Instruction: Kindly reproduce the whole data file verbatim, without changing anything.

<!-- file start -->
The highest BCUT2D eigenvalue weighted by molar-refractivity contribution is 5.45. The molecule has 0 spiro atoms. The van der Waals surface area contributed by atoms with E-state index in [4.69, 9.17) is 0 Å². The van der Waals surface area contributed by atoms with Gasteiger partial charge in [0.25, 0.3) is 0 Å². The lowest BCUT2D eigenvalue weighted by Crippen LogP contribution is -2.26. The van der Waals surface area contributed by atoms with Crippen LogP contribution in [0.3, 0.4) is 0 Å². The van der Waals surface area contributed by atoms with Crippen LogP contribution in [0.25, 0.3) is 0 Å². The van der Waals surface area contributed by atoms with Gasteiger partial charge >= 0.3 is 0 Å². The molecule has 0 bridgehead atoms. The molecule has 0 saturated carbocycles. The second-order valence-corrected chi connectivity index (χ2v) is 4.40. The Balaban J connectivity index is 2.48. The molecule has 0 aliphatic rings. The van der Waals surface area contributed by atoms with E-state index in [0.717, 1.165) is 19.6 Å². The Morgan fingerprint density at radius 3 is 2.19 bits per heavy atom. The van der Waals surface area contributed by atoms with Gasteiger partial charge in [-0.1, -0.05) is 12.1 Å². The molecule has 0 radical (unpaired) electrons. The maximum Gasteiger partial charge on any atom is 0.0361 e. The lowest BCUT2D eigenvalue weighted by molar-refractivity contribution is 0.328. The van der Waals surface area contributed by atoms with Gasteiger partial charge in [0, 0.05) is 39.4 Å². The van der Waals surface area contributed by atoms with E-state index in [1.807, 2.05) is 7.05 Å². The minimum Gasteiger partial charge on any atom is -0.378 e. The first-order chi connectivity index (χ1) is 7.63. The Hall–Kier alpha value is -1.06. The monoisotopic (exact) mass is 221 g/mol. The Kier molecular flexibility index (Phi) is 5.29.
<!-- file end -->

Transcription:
The highest BCUT2D eigenvalue weighted by molar-refractivity contribution is 5.45. The molecule has 0 spiro atoms. The van der Waals surface area contributed by atoms with E-state index in [4.69, 9.17) is 0 Å². The van der Waals surface area contributed by atoms with Gasteiger partial charge in [0.25, 0.3) is 0 Å². The lowest BCUT2D eigenvalue weighted by Crippen LogP contribution is -2.26. The van der Waals surface area contributed by atoms with Crippen LogP contribution in [0.3, 0.4) is 0 Å². The van der Waals surface area contributed by atoms with Crippen LogP contribution in [0.25, 0.3) is 0 Å². The van der Waals surface area contributed by atoms with Gasteiger partial charge >= 0.3 is 0 Å². The molecule has 0 bridgehead atoms. The molecule has 0 saturated carbocycles. The second-order valence-corrected chi connectivity index (χ2v) is 4.40. The Balaban J connectivity index is 2.48. The molecule has 0 aliphatic rings. The van der Waals surface area contributed by atoms with E-state index in [0.717, 1.165) is 19.6 Å². The Morgan fingerprint density at radius 3 is 2.19 bits per heavy atom. The van der Waals surface area contributed by atoms with Gasteiger partial charge in [-0.1, -0.05) is 12.1 Å². The molecule has 0 radical (unpaired) electrons. The maximum Gasteiger partial charge on any atom is 0.0361 e. The lowest BCUT2D eigenvalue weighted by molar-refractivity contribution is 0.328. The van der Waals surface area contributed by atoms with Gasteiger partial charge in [0, 0.05) is 39.4 Å². The van der Waals surface area contributed by atoms with E-state index in [1.807, 2.05) is 7.05 Å². The minimum Gasteiger partial charge on any atom is -0.378 e. The first-order chi connectivity index (χ1) is 7.63. The Hall–Kier alpha value is -1.06. The monoisotopic (exact) mass is 221 g/mol. The Kier molecular flexibility index (Phi) is 5.29.